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CSS offers many types of mediation services that utilize the facilitative method. See below for answers to common questions. 

Questions & Answers

How long does mediation take?

The answer to this question depends on the type of conflict and the number of parties involved. A simple dispute usually consists of one to two three-hour mediation sessions. While more complex disputes can require a few more sessions. In general, mediations sessions are  3 hours, half-day, and full-day. 

How much does mediation cost?

That depends, again, on the type of conflict and the number of parties involved, type of session needed, mediation preparation time, mediation location, and mediator travel time. The CSS standard rates are $150 hourly, $650 for half-day, and $1300 for full-day. 

CSS requires an upfront retainer fee to begin service. The retainer must have a portion paid by each party to ensure commitment to the process. Each party will agree upon the amount paid. The retainer is deducted from the final bill of completed service.

Are there any other fees or costs?

Cancelation & Rescheduling fee CSS has a cancellation or rescheduling fee of $50 if notification is received at an agreed-upon time.  Only the canceling or rescheduling party is responsible for this fee (plus incurred costs) unless both parties agree to the change, in which case the cost will be split. 

 

Location Fee CSS uses different locations to suit customer needs, including online mediation, informal and formal options depending on the type of conflict and the number of parties involved. Parties will be informed of this cost once a location is determined. This fee is not included in the retainer. 

 

Travel Fee CSS charges for transportation costs of the mediator if the location of an in-person mediation takes place more than 80 miles from Providence, Rhode Island. This fee includes mileage (federal rate) over 80 miles and overnight expenses. This fee is not included in the retainer.

Does CSS offer cost reduction assistance?

CSS also offers assistance with reduced pricing for those who meet specific income eligibility, such as SNAP recipients, free & reduced lunch, state Medicaid programs, and housing assistance.  The reduced pricing is determined on a case-by-case basis of circumstances. CSS also provided military and veteran discounts of 20%. 

What if a mediation needs more time than expected?

Sometimes a conflict is more complicated than expected, or the parties need more time to reach an agreement. CSS will discuss their needs for future sessions with the clients, and the pricing will reflect previously established costs.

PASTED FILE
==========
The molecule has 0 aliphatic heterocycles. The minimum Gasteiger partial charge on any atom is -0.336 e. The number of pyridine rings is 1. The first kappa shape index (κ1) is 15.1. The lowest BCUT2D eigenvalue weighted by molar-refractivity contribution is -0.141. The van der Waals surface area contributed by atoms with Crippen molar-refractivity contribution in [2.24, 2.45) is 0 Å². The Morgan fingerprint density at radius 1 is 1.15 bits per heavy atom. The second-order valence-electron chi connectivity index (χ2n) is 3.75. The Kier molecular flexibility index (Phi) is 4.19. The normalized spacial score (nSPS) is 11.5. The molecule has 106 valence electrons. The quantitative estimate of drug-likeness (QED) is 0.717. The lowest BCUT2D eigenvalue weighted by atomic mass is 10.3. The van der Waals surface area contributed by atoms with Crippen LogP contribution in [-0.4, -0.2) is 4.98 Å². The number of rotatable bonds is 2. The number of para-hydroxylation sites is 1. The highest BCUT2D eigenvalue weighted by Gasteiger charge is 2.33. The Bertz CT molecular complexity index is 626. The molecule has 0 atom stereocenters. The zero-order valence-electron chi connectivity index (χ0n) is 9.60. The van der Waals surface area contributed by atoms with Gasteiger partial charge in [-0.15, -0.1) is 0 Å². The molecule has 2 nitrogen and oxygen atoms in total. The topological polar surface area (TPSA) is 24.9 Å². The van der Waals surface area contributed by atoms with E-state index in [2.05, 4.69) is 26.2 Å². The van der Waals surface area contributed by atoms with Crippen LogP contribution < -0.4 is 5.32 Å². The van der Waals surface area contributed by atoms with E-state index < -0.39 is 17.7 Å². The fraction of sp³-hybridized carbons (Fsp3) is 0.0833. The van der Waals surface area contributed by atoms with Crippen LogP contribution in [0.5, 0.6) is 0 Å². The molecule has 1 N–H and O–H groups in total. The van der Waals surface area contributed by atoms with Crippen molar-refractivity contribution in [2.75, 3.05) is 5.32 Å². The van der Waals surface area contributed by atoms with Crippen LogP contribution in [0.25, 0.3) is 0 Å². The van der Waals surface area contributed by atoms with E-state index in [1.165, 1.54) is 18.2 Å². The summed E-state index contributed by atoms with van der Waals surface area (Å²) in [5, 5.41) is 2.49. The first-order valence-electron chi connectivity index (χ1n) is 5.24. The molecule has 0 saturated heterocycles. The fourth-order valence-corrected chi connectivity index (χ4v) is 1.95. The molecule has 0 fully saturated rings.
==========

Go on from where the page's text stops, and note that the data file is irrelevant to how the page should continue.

Who pays for the mediation?

In most scenarios, the cost is split between the parties in conflict. However, there are times when a party initiating the mediation will cover most of the amount. CSS requires that each party contribute to fees in some portion to ensure commitment. 

Why is mediation voluntary?

It is important to remember that mediation is a voluntary process; no one can be compelled to participate. However, the voluntary nature of this conflict resolution practice is why there is so much success. When parties decide to resolve a dispute, they are empowered to create solutions that work for both parties. 

How do I get the other party to mediate? 

Sometimes all parties in a conflict reach out to a mediator to request the service or a party asks the other party to try mediation. If a requesting party prefers, they can ask CSS to contact the other party and to see if they are interested in trying mediation.

Is mediation accessible?

YES! All mediations should be made accessible to anyone seeking this service. CSS will work with parties to understand their needs, help find or provide accommodations, and take steps to ensure equal access. CSS also provides training services to other conflict resolution practitioners on ensuring their practice is accessible.

What type of mediation model does CSS use?

In most cases, CSS uses a facilitative approach to mediation. There are some special circumstances such as ADA disputes that may need a combination of evaluative and facilitative. Check out this article for a more detailed description. 

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